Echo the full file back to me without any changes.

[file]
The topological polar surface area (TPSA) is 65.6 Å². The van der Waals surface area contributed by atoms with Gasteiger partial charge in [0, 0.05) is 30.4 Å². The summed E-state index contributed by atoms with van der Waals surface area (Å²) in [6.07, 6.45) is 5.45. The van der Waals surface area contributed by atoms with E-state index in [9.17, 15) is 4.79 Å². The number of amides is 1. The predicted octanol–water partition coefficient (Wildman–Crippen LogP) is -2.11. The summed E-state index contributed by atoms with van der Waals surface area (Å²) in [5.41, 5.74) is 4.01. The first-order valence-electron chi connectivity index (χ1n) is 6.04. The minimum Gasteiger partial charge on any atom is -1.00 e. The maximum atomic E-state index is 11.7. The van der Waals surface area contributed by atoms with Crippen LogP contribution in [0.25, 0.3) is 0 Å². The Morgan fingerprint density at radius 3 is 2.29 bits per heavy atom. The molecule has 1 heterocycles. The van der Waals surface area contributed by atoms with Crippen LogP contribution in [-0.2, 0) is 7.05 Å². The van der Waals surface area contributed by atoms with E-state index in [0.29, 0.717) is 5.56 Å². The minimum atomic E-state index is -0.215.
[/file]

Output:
The topological polar surface area (TPSA) is 65.6 Å². The van der Waals surface area contributed by atoms with Gasteiger partial charge in [0, 0.05) is 30.4 Å². The summed E-state index contributed by atoms with van der Waals surface area (Å²) in [6.07, 6.45) is 5.45. The van der Waals surface area contributed by atoms with E-state index in [9.17, 15) is 4.79 Å². The number of amides is 1. The predicted octanol–water partition coefficient (Wildman–Crippen LogP) is -2.11. The summed E-state index contributed by atoms with van der Waals surface area (Å²) in [5.41, 5.74) is 4.01. The first-order valence-electron chi connectivity index (χ1n) is 6.04. The minimum Gasteiger partial charge on any atom is -1.00 e. The maximum atomic E-state index is 11.7. The van der Waals surface area contributed by atoms with Crippen LogP contribution in [0.25, 0.3) is 0 Å². The Morgan fingerprint density at radius 3 is 2.29 bits per heavy atom. The molecule has 1 heterocycles. The van der Waals surface area contributed by atoms with Crippen LogP contribution in [-0.2, 0) is 7.05 Å². The van der Waals surface area contributed by atoms with E-state index in [0.29, 0.717) is 5.56 Å². The minimum atomic E-state index is -0.215.